If you are waiting to be seen and your symptoms become worse or you feel like you need to go to the toilet, let the staff know immediately.

What happens if I miscarry at home?

Some women miscarry at home before they have a chance to see their doctor or get to the hospital.

If this happens, then:

  • use pads to manage the bleeding
  • if you can, save any pregnancy tissue that you pass, as your doctor may recommend it is tested to see why your miscarriage happened
  • take medications such as paracetamol if you have pain
  • rest
  • call your doctor or midwife

There is a chance you may see your baby in the tissue that you pass, but often the baby is too small to recognise, or may not be found at all. It is normal to want to look at the remains, but you may decide you do not want to. There is no right or wrong thing to do.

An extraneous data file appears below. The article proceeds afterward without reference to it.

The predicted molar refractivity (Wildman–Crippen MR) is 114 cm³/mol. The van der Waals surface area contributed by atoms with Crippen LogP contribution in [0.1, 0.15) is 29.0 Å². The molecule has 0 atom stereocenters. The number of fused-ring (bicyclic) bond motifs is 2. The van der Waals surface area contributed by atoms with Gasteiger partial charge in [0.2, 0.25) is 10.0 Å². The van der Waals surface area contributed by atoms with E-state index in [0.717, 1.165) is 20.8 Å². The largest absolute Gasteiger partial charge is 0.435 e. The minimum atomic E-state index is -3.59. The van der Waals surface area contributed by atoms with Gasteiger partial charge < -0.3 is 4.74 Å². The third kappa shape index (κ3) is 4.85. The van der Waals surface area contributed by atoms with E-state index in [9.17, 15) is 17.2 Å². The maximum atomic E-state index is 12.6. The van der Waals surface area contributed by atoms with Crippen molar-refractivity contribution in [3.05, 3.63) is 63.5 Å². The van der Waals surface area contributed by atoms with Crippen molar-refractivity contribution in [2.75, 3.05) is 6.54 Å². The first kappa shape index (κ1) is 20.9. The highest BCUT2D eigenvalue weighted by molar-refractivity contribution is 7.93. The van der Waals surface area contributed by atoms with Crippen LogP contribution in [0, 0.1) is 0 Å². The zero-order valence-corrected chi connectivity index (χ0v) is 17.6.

Some women miscarry while on the toilet. This can also happen if you are out and about, or in hospital. There is no right or wrong way to handle this.

Why do miscarriages happen?

Many women wonder if their miscarriage was their fault. In most cases, a miscarriage has nothing to do with anything you have or have not done. There is no evidence that exercising, stress, working or having sex causes a miscarriage.

Most parents do not ever find out the exact cause. However, it is known that miscarriages often happen because the baby fails to develop properly, usually due to a chromosomal abnormality that was spontaneous, not inherited.

Occasionally, miscarriage is caused by:

  • hormonal abnormalities
  • immune system and blood clotting problems
  • medical conditions such as thyroid problems or diabetes
  • severe infections causing high fevers (not common colds)
  • physical problems with your womb or cervix